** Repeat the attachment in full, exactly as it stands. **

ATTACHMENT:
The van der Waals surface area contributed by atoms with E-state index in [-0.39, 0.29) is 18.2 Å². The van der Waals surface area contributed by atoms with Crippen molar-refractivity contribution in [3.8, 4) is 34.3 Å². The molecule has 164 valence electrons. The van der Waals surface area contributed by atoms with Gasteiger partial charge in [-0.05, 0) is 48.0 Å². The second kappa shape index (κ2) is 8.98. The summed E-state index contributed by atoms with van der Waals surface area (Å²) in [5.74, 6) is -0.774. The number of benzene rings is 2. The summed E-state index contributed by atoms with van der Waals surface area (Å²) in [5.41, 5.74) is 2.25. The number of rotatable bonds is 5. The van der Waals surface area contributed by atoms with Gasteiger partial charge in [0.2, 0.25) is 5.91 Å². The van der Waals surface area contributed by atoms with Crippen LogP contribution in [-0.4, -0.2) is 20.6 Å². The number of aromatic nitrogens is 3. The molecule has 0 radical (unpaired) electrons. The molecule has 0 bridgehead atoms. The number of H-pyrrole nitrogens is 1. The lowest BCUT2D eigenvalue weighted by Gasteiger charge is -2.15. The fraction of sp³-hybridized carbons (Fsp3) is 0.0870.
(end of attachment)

The van der Waals surface area contributed by atoms with E-state index in [-0.39, 0.29) is 18.2 Å². The van der Waals surface area contributed by atoms with Crippen molar-refractivity contribution in [3.8, 4) is 34.3 Å². The molecule has 164 valence electrons. The van der Waals surface area contributed by atoms with Gasteiger partial charge in [-0.05, 0) is 48.0 Å². The second kappa shape index (κ2) is 8.98. The summed E-state index contributed by atoms with van der Waals surface area (Å²) in [5.74, 6) is -0.774. The number of benzene rings is 2. The summed E-state index contributed by atoms with van der Waals surface area (Å²) in [5.41, 5.74) is 2.25. The number of rotatable bonds is 5. The van der Waals surface area contributed by atoms with Gasteiger partial charge in [0.2, 0.25) is 5.91 Å². The van der Waals surface area contributed by atoms with Crippen LogP contribution in [-0.4, -0.2) is 20.6 Å². The number of aromatic nitrogens is 3. The molecule has 0 radical (unpaired) electrons. The molecule has 0 bridgehead atoms. The number of H-pyrrole nitrogens is 1. The lowest BCUT2D eigenvalue weighted by Gasteiger charge is -2.15. The fraction of sp³-hybridized carbons (Fsp3) is 0.0870.